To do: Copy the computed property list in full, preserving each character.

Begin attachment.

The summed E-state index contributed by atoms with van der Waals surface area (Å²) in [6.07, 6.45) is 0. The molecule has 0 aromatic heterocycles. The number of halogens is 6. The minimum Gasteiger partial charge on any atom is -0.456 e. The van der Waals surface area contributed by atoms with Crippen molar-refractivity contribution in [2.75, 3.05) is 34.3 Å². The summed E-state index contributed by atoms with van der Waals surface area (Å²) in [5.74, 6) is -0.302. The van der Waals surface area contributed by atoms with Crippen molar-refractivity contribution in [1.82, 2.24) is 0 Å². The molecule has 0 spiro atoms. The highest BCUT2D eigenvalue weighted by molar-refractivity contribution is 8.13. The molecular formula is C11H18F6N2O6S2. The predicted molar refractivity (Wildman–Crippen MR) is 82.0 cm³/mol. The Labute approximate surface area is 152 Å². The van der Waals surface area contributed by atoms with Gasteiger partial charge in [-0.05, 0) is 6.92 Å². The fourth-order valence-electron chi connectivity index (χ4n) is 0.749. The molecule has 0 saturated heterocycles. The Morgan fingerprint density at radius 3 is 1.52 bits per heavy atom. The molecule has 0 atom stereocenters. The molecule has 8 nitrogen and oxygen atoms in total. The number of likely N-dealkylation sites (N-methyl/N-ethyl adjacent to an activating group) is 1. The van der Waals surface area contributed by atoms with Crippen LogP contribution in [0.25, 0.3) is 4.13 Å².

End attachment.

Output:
The summed E-state index contributed by atoms with van der Waals surface area (Å²) in [6.07, 6.45) is 0. The molecule has 0 aromatic heterocycles. The number of halogens is 6. The minimum Gasteiger partial charge on any atom is -0.456 e. The van der Waals surface area contributed by atoms with Crippen molar-refractivity contribution in [2.75, 3.05) is 34.3 Å². The summed E-state index contributed by atoms with van der Waals surface area (Å²) in [5.74, 6) is -0.302. The van der Waals surface area contributed by atoms with Crippen molar-refractivity contribution in [1.82, 2.24) is 0 Å². The molecule has 0 spiro atoms. The highest BCUT2D eigenvalue weighted by molar-refractivity contribution is 8.13. The molecular formula is C11H18F6N2O6S2. The predicted molar refractivity (Wildman–Crippen MR) is 82.0 cm³/mol. The Labute approximate surface area is 152 Å². The van der Waals surface area contributed by atoms with Gasteiger partial charge in [-0.05, 0) is 6.92 Å². The fourth-order valence-electron chi connectivity index (χ4n) is 0.749. The molecule has 0 saturated heterocycles. The Morgan fingerprint density at radius 3 is 1.52 bits per heavy atom. The molecule has 0 atom stereocenters. The molecule has 8 nitrogen and oxygen atoms in total. The number of likely N-dealkylation sites (N-methyl/N-ethyl adjacent to an activating group) is 1. The van der Waals surface area contributed by atoms with Crippen LogP contribution in [0.25, 0.3) is 4.13 Å².